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-   -   OT: When did an 18% tip become mandatory? (http://www.orangemane.com/BB/showthread.php?t=110109)

v2micca 02-08-2013 07:37 AM

OT: When did an 18% tip become mandatory?
 
As the off season has truly begun, I figured I would throw this out there. Growing up, I had several sisters who had jobs as waitresses. So, I knew the importance of tips to their livelihoods. But, even so, I was always raised with the impression that no matter how bad the service, I should at least leave 10%, that around 15% was standard, and 20% if I felt I received very good service. I mentioned this on another message board and was excoriated for it as a cheapskate that didn't deserve to dine out. I was further informed that anyone who left below 18% was scum of the earth.

So, honestly, when did 18% become the minimum mandatory tipping point for a night out? When did tipping go from being a way to reward good service, to a mandatory fee for the pleasure of some stranger bringing me food, on top of the restaurant charging me $25 for five bucks worth of steak.

vancejohnson82 02-08-2013 07:48 AM

I tend to base it around that 15% number....

maybe stop posting on the 1%ers for Life message board....I was kicked off after they found out I wiped with two ply toilet paper

TheElusiveKyleOrton 02-08-2013 07:59 AM

I don't think that 18% is the standard, but I also don't mind keeping those happy who serve me food and drink. I tip 20% unless the service was bad. If it's exceptionally bad, I go down to 10%.

18% is the standard auto-grat for large parties though.

SouthStndJunkie 02-08-2013 08:05 AM

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SonOfLe-loLang 02-08-2013 08:13 AM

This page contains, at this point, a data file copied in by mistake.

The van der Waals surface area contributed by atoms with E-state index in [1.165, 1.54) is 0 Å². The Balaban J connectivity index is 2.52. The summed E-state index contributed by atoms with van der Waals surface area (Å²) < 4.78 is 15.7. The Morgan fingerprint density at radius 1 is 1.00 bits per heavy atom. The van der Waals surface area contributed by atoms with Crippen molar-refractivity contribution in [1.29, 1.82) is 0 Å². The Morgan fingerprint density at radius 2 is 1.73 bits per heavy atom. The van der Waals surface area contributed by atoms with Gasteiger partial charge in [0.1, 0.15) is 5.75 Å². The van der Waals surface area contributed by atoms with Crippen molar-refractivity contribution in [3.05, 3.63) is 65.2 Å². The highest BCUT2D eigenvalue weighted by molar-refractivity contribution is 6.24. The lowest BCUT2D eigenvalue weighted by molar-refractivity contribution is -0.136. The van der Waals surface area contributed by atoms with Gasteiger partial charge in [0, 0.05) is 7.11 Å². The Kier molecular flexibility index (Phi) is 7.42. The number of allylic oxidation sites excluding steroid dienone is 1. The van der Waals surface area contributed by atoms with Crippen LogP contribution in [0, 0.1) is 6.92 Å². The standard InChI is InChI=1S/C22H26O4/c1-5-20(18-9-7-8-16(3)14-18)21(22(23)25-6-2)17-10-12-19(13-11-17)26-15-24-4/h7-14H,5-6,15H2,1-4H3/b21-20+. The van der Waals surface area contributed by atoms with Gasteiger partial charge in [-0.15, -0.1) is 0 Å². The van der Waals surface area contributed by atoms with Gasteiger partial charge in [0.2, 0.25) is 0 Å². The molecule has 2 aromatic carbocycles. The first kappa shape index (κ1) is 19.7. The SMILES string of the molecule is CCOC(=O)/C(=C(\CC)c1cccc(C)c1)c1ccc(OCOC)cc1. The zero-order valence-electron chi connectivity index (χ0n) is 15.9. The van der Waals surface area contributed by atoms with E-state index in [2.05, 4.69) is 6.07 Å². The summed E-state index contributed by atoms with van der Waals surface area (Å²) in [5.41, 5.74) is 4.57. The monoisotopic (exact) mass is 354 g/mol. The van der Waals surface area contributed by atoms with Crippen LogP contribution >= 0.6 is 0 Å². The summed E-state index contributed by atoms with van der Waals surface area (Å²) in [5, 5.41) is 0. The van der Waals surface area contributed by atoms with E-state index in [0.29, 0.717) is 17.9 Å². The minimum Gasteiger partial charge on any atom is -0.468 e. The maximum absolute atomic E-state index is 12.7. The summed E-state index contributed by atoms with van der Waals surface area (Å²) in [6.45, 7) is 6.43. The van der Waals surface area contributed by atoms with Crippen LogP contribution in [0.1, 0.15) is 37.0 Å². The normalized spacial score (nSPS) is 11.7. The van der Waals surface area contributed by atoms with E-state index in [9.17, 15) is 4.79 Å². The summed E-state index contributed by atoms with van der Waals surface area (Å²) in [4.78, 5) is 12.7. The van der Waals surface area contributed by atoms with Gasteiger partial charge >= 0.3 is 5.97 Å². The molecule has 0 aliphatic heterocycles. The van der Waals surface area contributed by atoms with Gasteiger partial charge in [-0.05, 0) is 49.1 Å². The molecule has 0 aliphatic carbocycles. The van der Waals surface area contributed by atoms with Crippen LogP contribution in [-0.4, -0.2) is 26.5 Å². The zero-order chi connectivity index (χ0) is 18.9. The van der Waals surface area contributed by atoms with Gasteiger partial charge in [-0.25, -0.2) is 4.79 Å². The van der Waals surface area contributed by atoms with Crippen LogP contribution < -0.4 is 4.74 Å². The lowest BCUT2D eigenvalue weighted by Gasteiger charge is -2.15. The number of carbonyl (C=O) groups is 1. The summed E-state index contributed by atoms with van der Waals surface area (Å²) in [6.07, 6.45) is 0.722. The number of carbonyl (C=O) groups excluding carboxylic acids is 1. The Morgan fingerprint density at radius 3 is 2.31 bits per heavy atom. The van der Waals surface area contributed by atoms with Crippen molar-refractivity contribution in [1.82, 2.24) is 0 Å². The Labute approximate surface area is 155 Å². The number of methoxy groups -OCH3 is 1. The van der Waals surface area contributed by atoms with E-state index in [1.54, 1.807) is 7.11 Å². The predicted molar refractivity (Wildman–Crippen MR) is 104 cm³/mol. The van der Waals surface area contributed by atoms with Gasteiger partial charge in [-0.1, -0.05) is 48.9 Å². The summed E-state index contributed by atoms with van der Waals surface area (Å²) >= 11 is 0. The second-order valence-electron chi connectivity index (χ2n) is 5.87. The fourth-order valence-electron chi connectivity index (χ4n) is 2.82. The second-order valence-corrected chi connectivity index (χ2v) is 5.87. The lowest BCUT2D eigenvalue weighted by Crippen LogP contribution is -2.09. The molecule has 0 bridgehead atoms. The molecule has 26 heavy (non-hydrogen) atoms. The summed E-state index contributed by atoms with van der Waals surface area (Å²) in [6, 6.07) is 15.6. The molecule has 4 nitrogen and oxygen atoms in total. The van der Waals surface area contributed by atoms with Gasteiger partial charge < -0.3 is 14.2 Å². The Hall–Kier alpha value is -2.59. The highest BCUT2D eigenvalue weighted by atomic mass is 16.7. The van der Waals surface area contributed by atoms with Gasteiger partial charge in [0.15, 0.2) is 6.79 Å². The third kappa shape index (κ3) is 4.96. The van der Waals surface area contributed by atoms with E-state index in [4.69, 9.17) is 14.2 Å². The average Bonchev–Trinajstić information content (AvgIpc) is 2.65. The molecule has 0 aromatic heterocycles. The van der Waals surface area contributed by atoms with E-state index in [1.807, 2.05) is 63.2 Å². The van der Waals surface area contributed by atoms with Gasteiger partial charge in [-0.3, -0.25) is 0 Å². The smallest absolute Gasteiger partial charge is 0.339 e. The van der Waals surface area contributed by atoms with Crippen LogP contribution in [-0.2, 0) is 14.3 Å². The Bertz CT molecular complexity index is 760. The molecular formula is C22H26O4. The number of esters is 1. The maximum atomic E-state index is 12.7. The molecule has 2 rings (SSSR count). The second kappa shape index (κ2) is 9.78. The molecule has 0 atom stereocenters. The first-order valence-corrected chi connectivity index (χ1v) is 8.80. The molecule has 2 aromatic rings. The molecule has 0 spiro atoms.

I generally tip twenty percent since it seems that wait staff makes all their money off that. From what i understand, its a pretty uniquely american thing, but like Euro wait staff actually makes real wages, not minimum and a tip split

Beantown Bronco 02-08-2013 08:17 AM

Quote:

Originally Posted by TheElusiveKyleOrton (Post 3794457)
I don't think that 18% is the standard, but I also don't mind keeping those happy who serve me food and drink. I tip 20% unless the service was bad. If it's exceptionally bad, I go down to 10%.

18% is the standard auto-grat for large parties though.

Same here. I only fine dine once or twice a year. The majority of the time, it's local chains or family restaurants and we're only spending $50-75 for the 4 of us, so the difference between 15-20% tip is usually like $2-3, so I just figure out 20% and then round it up to the next dollar so I have an even credit card bill every time.

RhymesayersDU 02-08-2013 08:22 AM

I once heard the theory that 20% became the new standard because it was super easy to do the math in your head. Don't know how true that is, though.

Anyways I don't know that I've ever stiffed someone but I will definitely lower the tip if the service was awful.

02-08-2013 08:23 AM

I tip twenty unless it is one of those situations where they bring out the food and I never see them again. Nothing burns my bacon more than having a plate full of spicy food and no drink, or having to hunt down someone to bring me my check or to take my card when all I want to do is get the **** out of there. Then it drops, sharply.

spdirty 02-08-2013 08:28 AM

I just round it up. Example if the bill is $23.84, my tip will be $6.16. If the service is excellent, I'll bump it up to $11.16. But if the service is bad, I'd just round it up to $25.00. If the service is really really bad, like my order is wrong and the waiter/waitress is rude and standing around bs'ing, and it gets to the point where going in there pissed me off, screw it I'll stiff em.

Requiem 02-08-2013 08:29 AM

The amount I tip completely depends on the service I am receiving.

crush17 02-08-2013 08:35 AM

20% is standard, not 18. Don't be cheap, this is how servers make a living...

Now delivery guys on the other hand....

Broncomutt 02-08-2013 08:38 AM

Quote: